Aki: Are there any character(s) in particular that you resonate with? Why?
Max: Like most authors, I relate to my characters. They may not be me, but if I was them, that’s undoubtedly how I’d act. I’m nowhere near that extreme, but the character I relate to most is Karl Von Freiling. I have a bit of his malicious sense of humor, and I don’t take crap from anyone. That incident with the cab driver attempting to shake VF down actually happened to me in NYC. That includes the partition part. In fact, that line “I really don’t think you appreciate the gravity of your situation . . .” is what I told my driver, word for word. Oh, and yes, he gave me my change back . . .
Aki: What should potential readers of this novel know going into it? (Again, please try to omit any spoilers. Thanks.)
Max: The fan response thus far has been wonderful. Let’s face it, when a reader sends you an e-card that says, “My first thought after finishing an amazing book: ‘Well this sucks. What the hell am I supposed to do now?’” you must be doing something right. Kronos Rising is a big book. Yet readers are going through it in record time. Many people have told me they’re sad they’ve finished it and everyone is clamoring for the sequel. A fan said the most flattering thing to me on Facebook the other day. He posted a comment, asking me when book two (KRAKEN) would be out. When I wrote back, “next summer,” he replied, “Damn, no Walking Dead, and no book two. This sucks.” I looked at my computer screen and thought, “Wow.” Having my book’s appeal being compared to that of one of the most popular and successful shows in television really blew my mind. That being said, I’ll let Kronos Rising speak for itself.
Aki: As unique as this tale is, it's far from being the first or only one of its kind. What sets Kronos Rising apart from similarly themed novels (i.e. JAWS, Jurassic Park, Meg, etc.) and why should readers choose this specific novel over some or all of the others?
Max: You said it yourself, Aki. Kronos Rising’s realism and pacing are what enthralls readers. It keeps them eager for more, and I’m very happy to hear that. Not just because it means I’ve done my job, but because with many novels that doesn’t necessarily happen. I work hard to continuously improve the quality of my writing. As novelists, I feel we owe it to our readers to give them our absolute best. No shortcuts. After all, they’re entrusting us with one of their most precious gifts: their imagination.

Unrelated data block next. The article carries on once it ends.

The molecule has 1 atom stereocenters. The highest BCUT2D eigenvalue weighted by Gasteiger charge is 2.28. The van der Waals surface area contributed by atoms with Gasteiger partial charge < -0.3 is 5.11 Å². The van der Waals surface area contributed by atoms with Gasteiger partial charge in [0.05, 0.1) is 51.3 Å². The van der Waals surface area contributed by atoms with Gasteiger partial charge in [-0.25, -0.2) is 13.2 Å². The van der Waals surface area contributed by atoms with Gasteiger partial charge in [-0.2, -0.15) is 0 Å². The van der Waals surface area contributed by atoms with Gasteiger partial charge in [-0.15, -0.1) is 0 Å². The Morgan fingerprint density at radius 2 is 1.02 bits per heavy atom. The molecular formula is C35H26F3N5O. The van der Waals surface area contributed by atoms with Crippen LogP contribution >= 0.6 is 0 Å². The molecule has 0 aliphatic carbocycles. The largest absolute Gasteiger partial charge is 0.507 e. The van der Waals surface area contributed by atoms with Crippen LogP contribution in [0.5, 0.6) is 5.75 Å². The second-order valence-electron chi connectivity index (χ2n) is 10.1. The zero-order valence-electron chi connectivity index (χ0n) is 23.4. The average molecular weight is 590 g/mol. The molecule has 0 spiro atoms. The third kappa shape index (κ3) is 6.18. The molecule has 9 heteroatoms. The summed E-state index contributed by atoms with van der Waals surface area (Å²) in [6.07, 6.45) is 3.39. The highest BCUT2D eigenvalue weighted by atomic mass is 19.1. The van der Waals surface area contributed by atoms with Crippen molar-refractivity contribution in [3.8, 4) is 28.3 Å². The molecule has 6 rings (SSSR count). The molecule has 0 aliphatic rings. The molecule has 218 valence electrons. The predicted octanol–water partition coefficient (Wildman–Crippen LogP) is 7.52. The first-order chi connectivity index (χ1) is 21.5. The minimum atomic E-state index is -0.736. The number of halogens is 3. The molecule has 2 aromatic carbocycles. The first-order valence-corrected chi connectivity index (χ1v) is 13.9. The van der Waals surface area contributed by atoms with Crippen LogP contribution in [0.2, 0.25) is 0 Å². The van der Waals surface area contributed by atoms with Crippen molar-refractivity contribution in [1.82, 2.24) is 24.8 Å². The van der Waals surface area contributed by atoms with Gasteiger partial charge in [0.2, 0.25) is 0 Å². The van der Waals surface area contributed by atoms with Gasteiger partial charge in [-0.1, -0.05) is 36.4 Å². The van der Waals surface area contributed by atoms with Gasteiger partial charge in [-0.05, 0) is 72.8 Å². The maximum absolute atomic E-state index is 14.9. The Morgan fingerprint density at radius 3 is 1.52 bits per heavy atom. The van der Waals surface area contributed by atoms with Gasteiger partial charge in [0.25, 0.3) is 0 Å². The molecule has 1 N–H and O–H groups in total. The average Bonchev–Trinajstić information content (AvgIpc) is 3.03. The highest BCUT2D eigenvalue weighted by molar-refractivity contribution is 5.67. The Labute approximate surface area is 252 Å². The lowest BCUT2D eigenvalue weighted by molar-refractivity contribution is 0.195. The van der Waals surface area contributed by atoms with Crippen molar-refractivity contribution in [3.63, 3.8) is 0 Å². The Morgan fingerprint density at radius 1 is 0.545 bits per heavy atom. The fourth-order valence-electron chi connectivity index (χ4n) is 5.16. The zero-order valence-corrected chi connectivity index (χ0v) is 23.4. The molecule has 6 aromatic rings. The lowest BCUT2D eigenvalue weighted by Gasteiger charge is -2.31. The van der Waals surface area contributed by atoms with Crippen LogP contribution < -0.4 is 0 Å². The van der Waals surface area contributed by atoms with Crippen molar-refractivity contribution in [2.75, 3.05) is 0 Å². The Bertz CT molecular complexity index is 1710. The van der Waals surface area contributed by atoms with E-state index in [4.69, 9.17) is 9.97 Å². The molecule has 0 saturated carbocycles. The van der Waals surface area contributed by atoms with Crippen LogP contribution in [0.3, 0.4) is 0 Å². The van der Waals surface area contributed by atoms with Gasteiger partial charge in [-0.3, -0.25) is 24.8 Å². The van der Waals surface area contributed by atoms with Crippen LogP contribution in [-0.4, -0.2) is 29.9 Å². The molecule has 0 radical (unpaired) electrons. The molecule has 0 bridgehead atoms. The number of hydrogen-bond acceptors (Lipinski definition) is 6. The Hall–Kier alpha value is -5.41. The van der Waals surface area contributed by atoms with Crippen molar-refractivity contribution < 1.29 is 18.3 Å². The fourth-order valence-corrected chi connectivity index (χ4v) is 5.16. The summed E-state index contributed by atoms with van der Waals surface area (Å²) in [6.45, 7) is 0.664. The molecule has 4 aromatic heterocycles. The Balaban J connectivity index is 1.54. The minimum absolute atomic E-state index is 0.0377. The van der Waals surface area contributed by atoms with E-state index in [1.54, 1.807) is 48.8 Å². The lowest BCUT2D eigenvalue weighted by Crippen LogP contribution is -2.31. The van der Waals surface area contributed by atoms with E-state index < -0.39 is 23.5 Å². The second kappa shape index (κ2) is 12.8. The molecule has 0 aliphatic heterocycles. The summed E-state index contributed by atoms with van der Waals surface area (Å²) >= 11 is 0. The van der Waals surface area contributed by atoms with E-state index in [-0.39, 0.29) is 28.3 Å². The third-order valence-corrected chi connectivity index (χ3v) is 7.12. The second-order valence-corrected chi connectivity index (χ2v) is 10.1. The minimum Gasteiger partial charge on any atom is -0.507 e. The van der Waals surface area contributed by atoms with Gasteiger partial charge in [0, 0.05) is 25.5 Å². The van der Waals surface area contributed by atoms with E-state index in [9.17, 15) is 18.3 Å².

Aki: I can tell you have a preference for the action scenes. Was it difficult to input the softer, more intimate sequences?
Max: LOL, if you’d read Memoirs of a Gym Rat you wouldn’t be asking that question. But no, it was not. I’m passionate and romantic by nature. And unlike the monster in Kronos Rising, I have a soft underbelly.
Aki: What primarily motivates you to write?
Max: The thrill of creating primordial terror for my readers. If I had Von Freiling’s money (and balls) I’d hire a vessel and a crew and go on my own personal hunt for sea monsters. I don’t, so I write about them instead.
Aki: As I mentioned in my introduction, you are a very busy man, what with working on a movie deal and a sequel for Kronos Rising. What are some of your more immediate next steps in the meantime?
Max: A little bit of everything. I’m doing written interviews now, followed by scheduled radio appearances. I’ll also be traveling for some regional book signings, while designing promotional artwork, while polishing the screenplay for Kronos Rising, while finishing up KRAKEN (book two in the series) . . . In other words, no rest for the weary. I’m like a shark: if I stop swimming I’ll die. And I hope to be around, scaring the heck out of my readers, and stirring their imaginations, for a long, long time.
Kronos Rising is also available for order through Amazon, Books-A-Million, Alibris, Barnes & Noble and has been distributed to local booksellers nationwide. Max's second book in the Kronos Rising series, Kraken, is due out in summer of 2015. In the meantime, readers, fans, and the curious can keep up with Max Hawthorne and the Kronos Rising saga by visiting the official webpage or by liking the official Kronos Rising Facebook page.